With The contractors there is not officially money involved. The most important part in the show is where we open it up and we create this process where these contracts can come about. But if nobody wants to do a contract, you just sit there. So we kind of set this up, how to organize this exchange of guilt or competences, how to do that as an interesting collective experience that facilitates the process so that lots of contracts are being made. At the very end it’s the most important part of the artwork.
When you talk about it, it sounds like a theatre performance.
S: Of course, it is a theatre performance
But when I read about it on Kampnagel’s website, I thought it was an office you installed.
S: No it’s a show
A: But we did install a kind of office for one day.
Apart from the performance.
A: Yes, to collect some actions for the evening show. We needed that to start with, to make contracts on. From then on it’s an ongoing lecture where we take these contracts and actions to the next town.
S: So there we were very interested in the Imagine 2020 scheme that would bring us to different places in Europe. Then we would have these commissioned actions from Hamburg and exchange with people in Lisbon things that they have commissioned and vice versa. So we would do a European network of action exchange. But that didn’t happen.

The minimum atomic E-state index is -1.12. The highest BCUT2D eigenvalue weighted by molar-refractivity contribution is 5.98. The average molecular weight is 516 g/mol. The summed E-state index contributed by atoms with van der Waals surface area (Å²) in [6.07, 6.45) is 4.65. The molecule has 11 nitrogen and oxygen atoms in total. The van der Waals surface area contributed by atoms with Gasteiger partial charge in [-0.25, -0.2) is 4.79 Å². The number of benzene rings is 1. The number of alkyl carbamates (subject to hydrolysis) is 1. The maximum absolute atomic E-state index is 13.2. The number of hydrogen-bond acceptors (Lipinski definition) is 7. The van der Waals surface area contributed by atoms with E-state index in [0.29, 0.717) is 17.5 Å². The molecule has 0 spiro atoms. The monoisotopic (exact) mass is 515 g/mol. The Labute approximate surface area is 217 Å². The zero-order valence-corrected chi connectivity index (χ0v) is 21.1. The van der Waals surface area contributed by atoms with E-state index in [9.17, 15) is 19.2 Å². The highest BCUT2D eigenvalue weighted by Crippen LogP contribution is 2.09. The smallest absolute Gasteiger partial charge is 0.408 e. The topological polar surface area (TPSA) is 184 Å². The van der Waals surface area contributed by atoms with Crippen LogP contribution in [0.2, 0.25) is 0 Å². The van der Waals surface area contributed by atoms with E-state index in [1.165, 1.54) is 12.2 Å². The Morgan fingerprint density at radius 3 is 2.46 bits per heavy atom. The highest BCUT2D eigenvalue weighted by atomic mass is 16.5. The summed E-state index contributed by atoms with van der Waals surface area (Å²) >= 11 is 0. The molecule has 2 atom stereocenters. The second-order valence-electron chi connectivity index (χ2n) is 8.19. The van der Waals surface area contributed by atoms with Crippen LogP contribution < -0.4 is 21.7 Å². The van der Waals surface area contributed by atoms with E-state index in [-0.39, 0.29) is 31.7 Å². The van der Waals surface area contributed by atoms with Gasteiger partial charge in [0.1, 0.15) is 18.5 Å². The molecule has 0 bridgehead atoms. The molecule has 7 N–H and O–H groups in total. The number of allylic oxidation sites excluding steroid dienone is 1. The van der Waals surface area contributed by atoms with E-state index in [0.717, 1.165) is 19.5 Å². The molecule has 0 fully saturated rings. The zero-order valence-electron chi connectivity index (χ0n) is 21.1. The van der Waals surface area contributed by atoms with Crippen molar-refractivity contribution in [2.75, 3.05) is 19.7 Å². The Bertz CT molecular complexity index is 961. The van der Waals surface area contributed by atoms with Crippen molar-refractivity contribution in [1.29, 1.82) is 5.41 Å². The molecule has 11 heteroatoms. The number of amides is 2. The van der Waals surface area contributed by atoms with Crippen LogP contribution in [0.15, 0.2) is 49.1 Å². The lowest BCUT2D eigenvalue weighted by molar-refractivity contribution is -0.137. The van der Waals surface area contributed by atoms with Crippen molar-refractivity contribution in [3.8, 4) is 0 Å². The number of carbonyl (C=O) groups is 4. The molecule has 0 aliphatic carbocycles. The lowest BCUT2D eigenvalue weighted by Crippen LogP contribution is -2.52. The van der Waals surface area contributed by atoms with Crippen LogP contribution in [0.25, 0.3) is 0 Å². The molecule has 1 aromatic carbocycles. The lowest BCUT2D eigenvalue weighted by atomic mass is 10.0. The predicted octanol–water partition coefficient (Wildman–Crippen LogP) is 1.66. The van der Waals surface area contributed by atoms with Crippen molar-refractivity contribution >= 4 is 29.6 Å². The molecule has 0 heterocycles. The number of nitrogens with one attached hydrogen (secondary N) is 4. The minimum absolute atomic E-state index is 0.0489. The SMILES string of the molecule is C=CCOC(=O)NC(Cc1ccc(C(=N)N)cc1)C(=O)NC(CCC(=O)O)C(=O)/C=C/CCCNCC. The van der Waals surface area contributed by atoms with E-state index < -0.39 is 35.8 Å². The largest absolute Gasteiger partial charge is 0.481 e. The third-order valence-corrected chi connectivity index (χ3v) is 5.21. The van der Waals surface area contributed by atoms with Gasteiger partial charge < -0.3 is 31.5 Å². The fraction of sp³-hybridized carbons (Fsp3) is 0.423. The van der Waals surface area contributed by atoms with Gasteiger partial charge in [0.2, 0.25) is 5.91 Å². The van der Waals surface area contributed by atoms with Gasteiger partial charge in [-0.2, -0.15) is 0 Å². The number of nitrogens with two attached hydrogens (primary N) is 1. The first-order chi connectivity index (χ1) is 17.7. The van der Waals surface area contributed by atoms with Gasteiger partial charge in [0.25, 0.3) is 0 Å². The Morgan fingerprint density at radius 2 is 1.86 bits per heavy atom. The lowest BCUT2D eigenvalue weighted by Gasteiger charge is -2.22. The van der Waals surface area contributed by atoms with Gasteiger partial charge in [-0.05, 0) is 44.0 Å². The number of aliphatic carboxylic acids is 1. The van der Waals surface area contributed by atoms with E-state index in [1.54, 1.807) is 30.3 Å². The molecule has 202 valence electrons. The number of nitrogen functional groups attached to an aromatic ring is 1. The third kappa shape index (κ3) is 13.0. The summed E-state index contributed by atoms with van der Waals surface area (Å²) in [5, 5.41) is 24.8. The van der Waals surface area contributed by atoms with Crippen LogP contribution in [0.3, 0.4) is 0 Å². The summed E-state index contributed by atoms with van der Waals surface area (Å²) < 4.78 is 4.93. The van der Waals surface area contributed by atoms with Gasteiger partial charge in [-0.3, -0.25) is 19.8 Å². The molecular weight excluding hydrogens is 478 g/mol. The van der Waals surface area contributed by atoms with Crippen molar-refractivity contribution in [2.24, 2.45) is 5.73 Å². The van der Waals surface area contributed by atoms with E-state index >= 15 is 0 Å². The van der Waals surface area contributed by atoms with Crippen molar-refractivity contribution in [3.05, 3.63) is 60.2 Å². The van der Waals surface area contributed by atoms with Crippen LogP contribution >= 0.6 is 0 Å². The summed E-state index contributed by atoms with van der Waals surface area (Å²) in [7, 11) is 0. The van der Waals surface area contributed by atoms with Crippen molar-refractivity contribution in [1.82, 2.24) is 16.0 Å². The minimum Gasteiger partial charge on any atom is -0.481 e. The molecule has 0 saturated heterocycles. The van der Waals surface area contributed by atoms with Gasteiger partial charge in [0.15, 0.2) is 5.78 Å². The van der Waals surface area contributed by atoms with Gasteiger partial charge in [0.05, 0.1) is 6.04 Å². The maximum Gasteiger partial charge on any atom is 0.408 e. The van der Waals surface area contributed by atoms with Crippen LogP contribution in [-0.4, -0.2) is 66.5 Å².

You only did the performance in Hamburg.
S: Right, after the first performance we had to cancel it.
And so now the project is finished?
S: Yes. You still don’t go on stage so much.
A: No, I think I had five lectures since then, and always on a small scale. Not really productions. And the base for The contractors was that it was deeply connected to us both, our ideas on work, on Europe, and how to deal with it. It was based on that together we wanted to raise questions. Not only for the public but also for us.
You often take the idea of guilt as a starting point.
A: Yes, for Imagine 2020 of course, yes.
Because there is also a lot of pleasure in the exchange, the fact that you’re good in doing things. That’s where the exchange starts. Pleasure is the trigger, not guilt.